AD-ttorneys@law – December 29, 2021

Alerts / December 29, 2021

In This Issue:

Plaintiffs’ Bar Waves Another Maddening Flag at Olé

Repeat of Cali origin case makes New York claims

Qué Pasó?

Back in May, we covered a case that raised a bushel of interesting questions about origin claims.

The case, Juan De Dios Rodriguez v. Olé Mexican Foods, was filed in late 2020 in the Central District of California, and on its surface, it seemed straightforward.

Rodriguez took umbrage at the packaging of several of Georgia-based Olé Mexican Foods’ products. Despite the “Made in the USA” tag on the front of the products, the other tags — “El Sabor de Mexico!” (“A Taste of Mexico!”), the brand name “La Banderita,” the use of the word “authentic” and the Spanish phrase “Tortillas de Maiz” — led him to believe that the tortillas in question had been baked in Mexico. It was, he alleged, deceptive advertising, plain and simple.

Contexto el Rey

Olé fired back with a motion to dismiss in short order, just a month after the complaint was filed. The company argued that reasonable consumers would make no mistake regarding the origin of the tortillas, pointing out that the packaging made no specific geographic claims, disclosed the “USA” origin of the products and “merely evoke[d] the cuisine, culture, history, people, spirit, or feeling of a country or a place.”

Not so fast, replied the court in an order every marketing department should pay attention to.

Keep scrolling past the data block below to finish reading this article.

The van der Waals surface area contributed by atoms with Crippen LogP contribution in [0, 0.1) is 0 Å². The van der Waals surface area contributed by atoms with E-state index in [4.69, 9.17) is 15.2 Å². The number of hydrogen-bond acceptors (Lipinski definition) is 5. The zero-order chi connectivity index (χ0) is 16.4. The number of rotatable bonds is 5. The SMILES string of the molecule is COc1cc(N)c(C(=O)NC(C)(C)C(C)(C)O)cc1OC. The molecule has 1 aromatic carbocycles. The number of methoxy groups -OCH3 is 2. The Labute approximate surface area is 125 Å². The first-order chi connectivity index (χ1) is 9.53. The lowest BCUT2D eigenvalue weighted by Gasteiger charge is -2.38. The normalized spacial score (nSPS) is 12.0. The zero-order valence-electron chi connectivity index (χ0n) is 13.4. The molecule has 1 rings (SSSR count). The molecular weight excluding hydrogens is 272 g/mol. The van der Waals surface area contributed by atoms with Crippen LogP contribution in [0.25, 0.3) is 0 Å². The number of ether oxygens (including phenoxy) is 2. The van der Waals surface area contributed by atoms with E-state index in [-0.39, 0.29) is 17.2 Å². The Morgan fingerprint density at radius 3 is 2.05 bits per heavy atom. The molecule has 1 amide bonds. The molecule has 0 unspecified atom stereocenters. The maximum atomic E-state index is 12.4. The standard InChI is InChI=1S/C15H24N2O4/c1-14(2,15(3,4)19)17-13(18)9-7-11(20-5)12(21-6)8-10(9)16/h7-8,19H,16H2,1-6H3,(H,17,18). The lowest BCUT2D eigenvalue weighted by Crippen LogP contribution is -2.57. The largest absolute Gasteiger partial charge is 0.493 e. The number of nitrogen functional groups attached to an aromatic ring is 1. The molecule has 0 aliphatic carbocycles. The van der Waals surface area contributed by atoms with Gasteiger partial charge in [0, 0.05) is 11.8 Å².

The court found that a reasonable consumer might be led into mistaking the origin of the tortillas given “the context of the whole label or advertisement.” The court noted that there was “a probability that a significant portion . . . of the general consuming public or of targeted consumers, acting reasonably in the circumstances, could be misled,” particularly in light of the conflicting front-of-package references to Mexico and Mexican culture and the back-of-package “Made in the USA” claim.

The motion to dismiss was denied.

The Takeaway

The contextual nature of the alleged deception is the most important issue, of course; that “Made in the USA” tag didn’t win Olé a get-out-of-court card. Instead, it was overshadowed by the other messaging. There’s also a larger question of “authenticity”; the family that runs the company boasts deep roots in Mexico, and as minority representation increases in the cultural landscape, new arguments may emerge regarding the blurred lines between “origin” and “heritage.”